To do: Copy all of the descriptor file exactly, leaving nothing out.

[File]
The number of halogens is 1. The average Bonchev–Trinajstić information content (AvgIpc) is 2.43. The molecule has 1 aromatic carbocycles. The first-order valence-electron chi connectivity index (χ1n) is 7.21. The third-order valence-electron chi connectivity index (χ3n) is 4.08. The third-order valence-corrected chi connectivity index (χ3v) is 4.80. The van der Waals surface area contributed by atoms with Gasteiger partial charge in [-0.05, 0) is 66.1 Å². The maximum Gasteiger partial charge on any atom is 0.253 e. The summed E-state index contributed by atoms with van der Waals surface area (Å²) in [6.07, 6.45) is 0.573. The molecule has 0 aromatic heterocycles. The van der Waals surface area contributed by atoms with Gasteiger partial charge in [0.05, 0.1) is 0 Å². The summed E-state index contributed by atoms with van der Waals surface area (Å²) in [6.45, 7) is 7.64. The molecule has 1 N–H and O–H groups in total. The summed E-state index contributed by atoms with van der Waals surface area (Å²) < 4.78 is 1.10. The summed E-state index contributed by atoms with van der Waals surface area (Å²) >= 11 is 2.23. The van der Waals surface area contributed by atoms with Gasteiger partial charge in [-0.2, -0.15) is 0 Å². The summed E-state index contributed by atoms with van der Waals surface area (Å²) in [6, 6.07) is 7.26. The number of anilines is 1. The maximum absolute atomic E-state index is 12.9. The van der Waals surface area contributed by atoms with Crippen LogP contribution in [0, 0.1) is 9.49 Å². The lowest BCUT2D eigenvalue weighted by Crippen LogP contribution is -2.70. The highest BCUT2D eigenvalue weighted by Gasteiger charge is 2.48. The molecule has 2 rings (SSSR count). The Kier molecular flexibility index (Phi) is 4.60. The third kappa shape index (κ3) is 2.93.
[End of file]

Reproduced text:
The number of halogens is 1. The average Bonchev–Trinajstić information content (AvgIpc) is 2.43. The molecule has 1 aromatic carbocycles. The first-order valence-electron chi connectivity index (χ1n) is 7.21. The third-order valence-electron chi connectivity index (χ3n) is 4.08. The third-order valence-corrected chi connectivity index (χ3v) is 4.80. The van der Waals surface area contributed by atoms with Gasteiger partial charge in [-0.05, 0) is 66.1 Å². The maximum Gasteiger partial charge on any atom is 0.253 e. The summed E-state index contributed by atoms with van der Waals surface area (Å²) in [6.07, 6.45) is 0.573. The molecule has 0 aromatic heterocycles. The van der Waals surface area contributed by atoms with Gasteiger partial charge in [0.05, 0.1) is 0 Å². The summed E-state index contributed by atoms with van der Waals surface area (Å²) in [6.45, 7) is 7.64. The molecule has 1 N–H and O–H groups in total. The summed E-state index contributed by atoms with van der Waals surface area (Å²) < 4.78 is 1.10. The summed E-state index contributed by atoms with van der Waals surface area (Å²) >= 11 is 2.23. The van der Waals surface area contributed by atoms with Gasteiger partial charge in [-0.2, -0.15) is 0 Å². The summed E-state index contributed by atoms with van der Waals surface area (Å²) in [6, 6.07) is 7.26. The number of anilines is 1. The maximum absolute atomic E-state index is 12.9. The van der Waals surface area contributed by atoms with Crippen LogP contribution in [0, 0.1) is 9.49 Å². The lowest BCUT2D eigenvalue weighted by Crippen LogP contribution is -2.70. The highest BCUT2D eigenvalue weighted by Gasteiger charge is 2.48. The molecule has 2 rings (SSSR count). The Kier molecular flexibility index (Phi) is 4.60. The third kappa shape index (κ3) is 2.93.